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Prereq Checks – do they know what they need to know and how do we know?

This is a summary of the talk I gave on prereq checks at CogSciSci2022. If you bought a ticket, go watch the video when they get sent out – it has more detail and apparently I’m “very personable”. If you didn’t buy a ticket, why the heck not???

Before you start teaching anything new, it’s important to make sure your students have the prerequisite knowledge – that is the knowledge that is required to be able to access your lesson. If they don’t have this, there is no point continuing because without it they aren’t going to be able to properly understand what you’re trying to teach them. This is the foundations of the knowledge house you’re building, the concrete pad you’re going to start laying bricks on.

Do they know what they need to know?

What is it that they need to know? This is where your subject knowledge is very very useful. If your subject knowledge is secure, you can look at the topic you’re teaching and break it down into “pre-sub-topics” What are the bits that make up this particular thing I’m teaching? (I’m really trying not to use the word topic again). This is also where your curricular knowledge is useful – if topic A comes before related topic B, it’s a fairly good bet it’s because students need to understand something about topic A before they can understand topic B. Now, obviously this isn’t a hard-and-fast rule – sometimes topics come earlier because of reasons known only to whoever sequenced the curriculum, but in general, it’s a decent bet.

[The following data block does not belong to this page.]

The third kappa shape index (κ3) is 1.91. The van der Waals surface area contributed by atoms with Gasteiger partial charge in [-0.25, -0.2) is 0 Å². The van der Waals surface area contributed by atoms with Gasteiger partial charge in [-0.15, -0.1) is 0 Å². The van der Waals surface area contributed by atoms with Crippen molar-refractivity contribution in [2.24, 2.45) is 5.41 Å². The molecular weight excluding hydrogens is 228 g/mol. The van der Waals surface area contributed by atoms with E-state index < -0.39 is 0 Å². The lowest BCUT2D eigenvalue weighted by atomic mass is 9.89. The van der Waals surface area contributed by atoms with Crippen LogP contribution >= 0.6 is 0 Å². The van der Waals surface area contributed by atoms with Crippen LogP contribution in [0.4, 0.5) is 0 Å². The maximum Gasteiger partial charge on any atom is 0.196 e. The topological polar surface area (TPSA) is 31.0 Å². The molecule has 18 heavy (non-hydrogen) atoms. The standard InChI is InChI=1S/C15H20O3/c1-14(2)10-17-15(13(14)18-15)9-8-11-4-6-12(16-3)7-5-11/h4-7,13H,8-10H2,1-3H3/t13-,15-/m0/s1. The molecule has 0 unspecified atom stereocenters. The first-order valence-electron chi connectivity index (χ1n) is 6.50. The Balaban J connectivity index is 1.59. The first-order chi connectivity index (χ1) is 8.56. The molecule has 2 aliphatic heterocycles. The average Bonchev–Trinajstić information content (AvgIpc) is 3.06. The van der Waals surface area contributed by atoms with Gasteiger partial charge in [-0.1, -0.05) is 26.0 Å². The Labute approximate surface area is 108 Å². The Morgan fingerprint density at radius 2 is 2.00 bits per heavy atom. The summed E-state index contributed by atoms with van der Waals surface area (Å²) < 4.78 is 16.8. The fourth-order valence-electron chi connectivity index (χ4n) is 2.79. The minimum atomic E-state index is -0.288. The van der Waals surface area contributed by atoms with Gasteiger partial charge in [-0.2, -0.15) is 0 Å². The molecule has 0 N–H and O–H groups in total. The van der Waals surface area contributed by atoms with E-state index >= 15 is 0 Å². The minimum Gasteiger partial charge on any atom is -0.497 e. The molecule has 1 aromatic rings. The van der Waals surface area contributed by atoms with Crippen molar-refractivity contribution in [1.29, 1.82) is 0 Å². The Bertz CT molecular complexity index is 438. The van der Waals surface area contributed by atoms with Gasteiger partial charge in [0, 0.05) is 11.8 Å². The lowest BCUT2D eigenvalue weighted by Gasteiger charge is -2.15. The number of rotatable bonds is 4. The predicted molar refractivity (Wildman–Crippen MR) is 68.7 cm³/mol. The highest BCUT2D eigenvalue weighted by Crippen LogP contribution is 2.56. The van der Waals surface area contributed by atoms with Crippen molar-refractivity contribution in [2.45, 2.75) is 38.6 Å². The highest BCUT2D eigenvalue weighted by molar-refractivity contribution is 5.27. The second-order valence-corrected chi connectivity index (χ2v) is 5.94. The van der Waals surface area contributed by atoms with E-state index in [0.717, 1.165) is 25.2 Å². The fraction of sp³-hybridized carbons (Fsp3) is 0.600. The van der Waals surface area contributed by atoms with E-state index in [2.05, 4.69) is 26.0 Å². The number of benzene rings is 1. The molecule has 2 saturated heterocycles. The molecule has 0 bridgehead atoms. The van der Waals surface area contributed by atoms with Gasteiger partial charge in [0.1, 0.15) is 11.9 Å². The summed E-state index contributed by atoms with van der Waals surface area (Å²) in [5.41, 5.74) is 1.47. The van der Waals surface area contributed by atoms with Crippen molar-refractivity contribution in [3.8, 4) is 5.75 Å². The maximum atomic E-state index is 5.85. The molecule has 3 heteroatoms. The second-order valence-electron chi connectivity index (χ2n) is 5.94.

If I’m teaching the adaptations of the small intestine, this comes after the digestive system (year 4, year 8), and diffusion (year 7ish, year 9ish) – these are both related topics, and I can make a safe assumption that they come first for a reason. Something like reproduction (year 7) also comes before the adaptations of the small intestine, but it’s clearly unrelated, so I don’t need to worry about it.

How prerequisite is it?

Prior knowledge falls somewhere on a spectrum. Some of this prior knowledge is definitely prerequisite – if they don’t know this, they will really struggle to make any sort of meaning from what you’re teaching them. If they don’t know this stuff, you need to stop and you need to teach it to them before you continue. Some of it is probably not prerequisite (but is still useful stuff to know). This stuff you don’t need to teach them before you start. Other stuff falls somewhere in the middle and you could make the argument either way.

To go back to the example earlier, for students to be able to understand in any meaningful way the adaptations of the small intestine, they are going to need to have some concept of digestion, they are going to need to know what diffusion is. The way I teach this ‘lesson’*, my students will need to know the factors that affect the rate of diffusion. For other people, they might teach the adaptations in parallel with the factors affecting rate, and therefore the latter knowledge won’t be definitely prerequisite. No matter how you teach it, your students probably aren’t going to need to know about kinetic theory to access your lesson. Yes, it will help them make a deeper understanding, and it’s great if they do know it, and if you realise they don’t know it you should probably set them some retrieval homework on it, but if they don’t, you don’t have to stop your lesson to teach it.